More than 20,000 students whose first language isn’t English are not getting proper instruction according to the American Civil Liberties Union, which threatened California education officials with a lawsuit Wednesday.
Mark Rosenbaum, chief counsel of the ACLU of Southern California, said 251 school districts are failing to provide the basic instruction English learners need.
“It violates the federal law," he said. "It violates state laws that specifically state that EL services must be delivered to these children.”
He said kids who don't speak English are supposed to attend special classes until they catch up. But ACLU lawyer Jessica Price said some of the districts are in such disarray they don’t know where to begin.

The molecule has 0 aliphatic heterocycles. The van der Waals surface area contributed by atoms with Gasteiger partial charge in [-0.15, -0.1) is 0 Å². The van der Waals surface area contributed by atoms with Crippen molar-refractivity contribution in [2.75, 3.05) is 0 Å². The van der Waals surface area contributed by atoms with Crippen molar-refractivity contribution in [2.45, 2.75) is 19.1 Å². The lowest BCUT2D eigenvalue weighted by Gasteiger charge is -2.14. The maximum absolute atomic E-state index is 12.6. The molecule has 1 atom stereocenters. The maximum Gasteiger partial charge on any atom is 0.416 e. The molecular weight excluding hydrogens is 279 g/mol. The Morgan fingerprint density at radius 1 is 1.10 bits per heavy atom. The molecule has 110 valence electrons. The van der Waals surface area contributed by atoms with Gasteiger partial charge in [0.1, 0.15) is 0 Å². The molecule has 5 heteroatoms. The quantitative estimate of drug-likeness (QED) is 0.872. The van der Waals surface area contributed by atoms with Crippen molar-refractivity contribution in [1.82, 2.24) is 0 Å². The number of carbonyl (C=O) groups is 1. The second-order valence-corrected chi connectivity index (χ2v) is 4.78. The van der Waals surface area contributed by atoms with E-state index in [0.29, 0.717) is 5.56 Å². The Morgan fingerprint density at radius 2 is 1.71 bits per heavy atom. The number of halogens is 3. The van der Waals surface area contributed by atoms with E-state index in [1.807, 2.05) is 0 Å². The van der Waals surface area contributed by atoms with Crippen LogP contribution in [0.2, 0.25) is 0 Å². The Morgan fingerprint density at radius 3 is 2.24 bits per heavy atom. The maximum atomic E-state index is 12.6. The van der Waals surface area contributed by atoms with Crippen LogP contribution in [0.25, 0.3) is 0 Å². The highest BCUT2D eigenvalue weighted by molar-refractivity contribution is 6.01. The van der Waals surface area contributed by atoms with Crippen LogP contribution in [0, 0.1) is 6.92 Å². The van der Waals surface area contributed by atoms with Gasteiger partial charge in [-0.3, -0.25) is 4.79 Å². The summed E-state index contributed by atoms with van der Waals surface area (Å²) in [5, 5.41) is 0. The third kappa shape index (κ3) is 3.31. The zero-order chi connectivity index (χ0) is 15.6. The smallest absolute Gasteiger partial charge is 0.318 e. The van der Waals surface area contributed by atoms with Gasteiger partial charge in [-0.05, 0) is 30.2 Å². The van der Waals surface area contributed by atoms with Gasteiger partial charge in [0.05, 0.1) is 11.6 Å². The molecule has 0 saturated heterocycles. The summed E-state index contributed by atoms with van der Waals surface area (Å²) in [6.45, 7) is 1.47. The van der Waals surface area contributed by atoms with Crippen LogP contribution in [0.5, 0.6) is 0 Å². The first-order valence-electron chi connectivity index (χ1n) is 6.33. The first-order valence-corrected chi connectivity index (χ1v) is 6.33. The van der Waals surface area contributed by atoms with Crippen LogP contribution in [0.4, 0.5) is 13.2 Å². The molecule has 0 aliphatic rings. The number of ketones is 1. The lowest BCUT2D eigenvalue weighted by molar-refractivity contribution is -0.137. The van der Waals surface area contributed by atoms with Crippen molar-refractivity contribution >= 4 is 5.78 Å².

“We’ve spoken to teachers and administrators confidentially who’ve told us things like, we don’t even know who the English learner children in the classroom are so we have no idea how to provide them the specialized services,” she said.
Nearly a quarter of California’s six million students are labeled English learners. The vast majority speak Spanish. Vietnamese is a distant second, followed but a bunch of other languages.
UCLA researcher Patricia Gandara says California officials have done little to adopt findings that would help English learners, such as using bilingual teachers.
“There’s substantial evidence now that those children that have the advantage of a teacher who can actually, not only instruct them in a language they understand, but simply even informally assess what they’re understanding, that would go a long way toward helping.” Gandara said.
The ACLU wants the state to hold the districts accountable. California education officials say courts have ruled the state’s already meeting its obligation toward English learners.